Movie review: ‘The Shack’

(Rated PG [Canada] PG-13 [MPAA] for thematic material, including some violence; directed by Stuart Hazeldine; stars Sam Worthington, Octavia Spencer, Tim McGraw, Radha Mitchell, Megan Charpentier, Gage Munroe, Amélie Eve, Avraham Aviv Alush, Sumire Matsubara, Graham Greene and Derek Hamilton; run time: 132 min.)

Is going to ‘The Shack’ worth the trip?

By Ted Giese

Occasionally a product hits the market after interest has peaked and people have moved on. Stuart Hazeldine’s film adaption of the popular 2007 fictional book The Shack, by Canadian author William P. Young, may be this kind of product.

The opening weekend box office only garnered $16 million for a film based on a book that sold more than 10 million copies. Had the film come out in 2008 it could have exploited the book’s momentum. The fact that this film is set to fizzle, not sizzle, is actually for the best.

And why would that be? For those who followed the story of William P. Young and his book, it will come as no surprise that The Shack has come under legitimate theological fire. This is not unwarranted and the film does nothing to change the significant problems.

The Shack is the story of a man, Mackenzie (Sam Worthington), grieving the loss of his kidnapped and murdered youngest daughter, Missy (Amélie Eve), while on a family camping trip. Although investigators found the crime scene, the girl’s body was never recovered.

In his time of great sadness over his daughter’s death, Mackenzie receives a note in his mailbox inviting him to make a weekend visit to the shack where Missy was murdered. The note is signed “Papa” — his wife, Nan’s (Radha Mitchell), nickname for God.

Could it really be God? Might it be the murderer trying to lure Mackenzie to the scene of the crime? Is it just a sick joke?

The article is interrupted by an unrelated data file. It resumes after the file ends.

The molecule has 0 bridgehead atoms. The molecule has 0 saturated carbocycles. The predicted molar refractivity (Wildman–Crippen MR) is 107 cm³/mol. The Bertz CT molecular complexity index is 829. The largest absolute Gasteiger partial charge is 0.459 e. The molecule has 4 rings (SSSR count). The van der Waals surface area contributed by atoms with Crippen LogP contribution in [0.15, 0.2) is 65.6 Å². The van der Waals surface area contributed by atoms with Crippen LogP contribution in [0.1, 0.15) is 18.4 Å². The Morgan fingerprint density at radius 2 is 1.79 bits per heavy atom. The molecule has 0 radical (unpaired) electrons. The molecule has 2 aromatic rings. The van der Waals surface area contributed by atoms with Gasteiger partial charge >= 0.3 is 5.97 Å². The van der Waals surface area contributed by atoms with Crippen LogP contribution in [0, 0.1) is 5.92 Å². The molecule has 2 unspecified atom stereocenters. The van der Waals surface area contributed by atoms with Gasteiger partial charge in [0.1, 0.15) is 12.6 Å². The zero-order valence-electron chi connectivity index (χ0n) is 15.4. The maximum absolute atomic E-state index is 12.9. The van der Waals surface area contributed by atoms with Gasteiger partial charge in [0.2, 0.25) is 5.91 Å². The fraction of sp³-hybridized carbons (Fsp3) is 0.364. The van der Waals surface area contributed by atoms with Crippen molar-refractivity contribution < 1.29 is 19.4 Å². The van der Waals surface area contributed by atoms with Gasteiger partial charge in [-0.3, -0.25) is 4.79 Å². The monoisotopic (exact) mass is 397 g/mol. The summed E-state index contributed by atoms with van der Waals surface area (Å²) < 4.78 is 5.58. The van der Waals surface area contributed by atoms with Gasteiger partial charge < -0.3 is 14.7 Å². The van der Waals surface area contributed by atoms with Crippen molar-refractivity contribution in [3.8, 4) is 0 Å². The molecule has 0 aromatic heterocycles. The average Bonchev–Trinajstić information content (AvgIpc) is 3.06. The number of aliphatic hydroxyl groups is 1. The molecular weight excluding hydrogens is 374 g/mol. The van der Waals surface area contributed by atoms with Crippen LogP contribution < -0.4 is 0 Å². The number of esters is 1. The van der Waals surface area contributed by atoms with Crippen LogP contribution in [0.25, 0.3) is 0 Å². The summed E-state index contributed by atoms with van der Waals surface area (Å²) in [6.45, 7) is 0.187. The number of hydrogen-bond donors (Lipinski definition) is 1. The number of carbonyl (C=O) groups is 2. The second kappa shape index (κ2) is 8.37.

Despite a snowstorm, Mackenzie “borrows” his neighbor’s (Tim McGraw) truck and drives to the shack. Initially he finds nothing there except traces of his daughter’s murder, which leaves him distraught.

After almost attempting suicide, he has an unorthodox interaction with God. What follows is personal grief counseling from God as Mackenzie deals with his daughter’s death, the problem of evil and his own troubled childhood which includes abuse from his father (Derek Hamilton).

This all happens in a sort of bubble, where the ramshackle, snow-covered shack is transformed into a summertime paradise, complete with an idyllic lake, down comforters and home-cooked meals served by God.

Depicting God in movies is not new. In 1977, comedian George Burns played God in “Oh, God!,” and more recently Morgan Freeman has portrayed God in “Bruce Almighty” (2003) and “Evan Almighty” (2007).

In those films, God is largely played for laughs, but how does “The Shack” depict God and is it a faithful depiction of the Holy Trinity? (Films like “Oh, God!” don’t even tackle the mystery of the Trinity!)

What viewers receive in “The Shack” is not the Holy Trinity of Scripture: “One God in Trinity and Trinity in Unity, neither confusing the persons nor dividing the substance” as confessed by Christians in the Athanasian Creed.

Neither does “The Shack” adequately present the incarnation of Christ as found in the Apostles’ Creed, where Jesus is confessed by Christians to be “conceived by the Holy Spirit and born of the Virgin Mary” and therefore, because of His incarnation, is distinctly different from God the Father and Holy Spirit.

It’s not enough to have an ethnically accurate, walking-on-water, wood-working Jesus (Avraham Aviv Alush). If God the Father and the Holy Spirit are depicted incorrectly, it impacts the Incarnation, and when the presentation of the Incarnation is wrong, more trouble follows.

In the book and film, Mackenzie interacts with a physical representation of God the Father — a wise/wisecracking black woman happy to be called Papa (Octavia Spencer). He likewise interacts with a sensitive Asian woman and gardener, Sarayu, who is intended to be the Holy Spirit (Sumire Matsubara).

These women are overly affectionate and emotional. Along with Jesus, they are fixated on “relationship” over and against anything resembling religion; Jesus claims to be disinterested in people being Christian at all.